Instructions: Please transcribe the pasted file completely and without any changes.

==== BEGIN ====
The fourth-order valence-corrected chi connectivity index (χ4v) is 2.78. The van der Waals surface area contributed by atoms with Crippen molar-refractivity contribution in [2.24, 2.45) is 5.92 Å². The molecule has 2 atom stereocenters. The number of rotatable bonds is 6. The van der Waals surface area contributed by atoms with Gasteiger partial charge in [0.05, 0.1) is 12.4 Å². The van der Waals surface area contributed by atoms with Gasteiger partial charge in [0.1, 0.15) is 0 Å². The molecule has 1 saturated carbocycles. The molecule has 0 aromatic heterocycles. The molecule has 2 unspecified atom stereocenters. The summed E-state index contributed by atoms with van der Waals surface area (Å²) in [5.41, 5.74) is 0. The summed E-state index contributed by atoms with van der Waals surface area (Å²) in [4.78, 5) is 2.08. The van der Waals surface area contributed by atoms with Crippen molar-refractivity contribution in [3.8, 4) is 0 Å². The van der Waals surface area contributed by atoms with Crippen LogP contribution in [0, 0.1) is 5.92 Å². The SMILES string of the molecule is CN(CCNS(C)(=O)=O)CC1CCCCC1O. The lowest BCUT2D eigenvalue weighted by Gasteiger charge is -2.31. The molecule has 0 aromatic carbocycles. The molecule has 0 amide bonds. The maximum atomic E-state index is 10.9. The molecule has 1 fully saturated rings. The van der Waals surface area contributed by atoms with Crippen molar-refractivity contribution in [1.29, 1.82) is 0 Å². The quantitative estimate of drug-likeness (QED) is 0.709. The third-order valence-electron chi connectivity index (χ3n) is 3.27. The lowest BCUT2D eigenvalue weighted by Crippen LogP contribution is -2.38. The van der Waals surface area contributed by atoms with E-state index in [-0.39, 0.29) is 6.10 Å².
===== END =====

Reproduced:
The fourth-order valence-corrected chi connectivity index (χ4v) is 2.78. The van der Waals surface area contributed by atoms with Crippen molar-refractivity contribution in [2.24, 2.45) is 5.92 Å². The molecule has 2 atom stereocenters. The number of rotatable bonds is 6. The van der Waals surface area contributed by atoms with Gasteiger partial charge in [0.05, 0.1) is 12.4 Å². The van der Waals surface area contributed by atoms with Gasteiger partial charge in [0.1, 0.15) is 0 Å². The molecule has 1 saturated carbocycles. The molecule has 0 aromatic heterocycles. The molecule has 2 unspecified atom stereocenters. The summed E-state index contributed by atoms with van der Waals surface area (Å²) in [5.41, 5.74) is 0. The summed E-state index contributed by atoms with van der Waals surface area (Å²) in [4.78, 5) is 2.08. The van der Waals surface area contributed by atoms with Crippen molar-refractivity contribution in [3.8, 4) is 0 Å². The van der Waals surface area contributed by atoms with Crippen LogP contribution in [0, 0.1) is 5.92 Å². The SMILES string of the molecule is CN(CCNS(C)(=O)=O)CC1CCCCC1O. The lowest BCUT2D eigenvalue weighted by Gasteiger charge is -2.31. The molecule has 0 aromatic carbocycles. The molecule has 0 amide bonds. The maximum atomic E-state index is 10.9. The molecule has 1 fully saturated rings. The van der Waals surface area contributed by atoms with Crippen molar-refractivity contribution in [1.29, 1.82) is 0 Å². The quantitative estimate of drug-likeness (QED) is 0.709. The third-order valence-electron chi connectivity index (χ3n) is 3.27. The lowest BCUT2D eigenvalue weighted by Crippen LogP contribution is -2.38. The van der Waals surface area contributed by atoms with E-state index in [-0.39, 0.29) is 6.10 Å².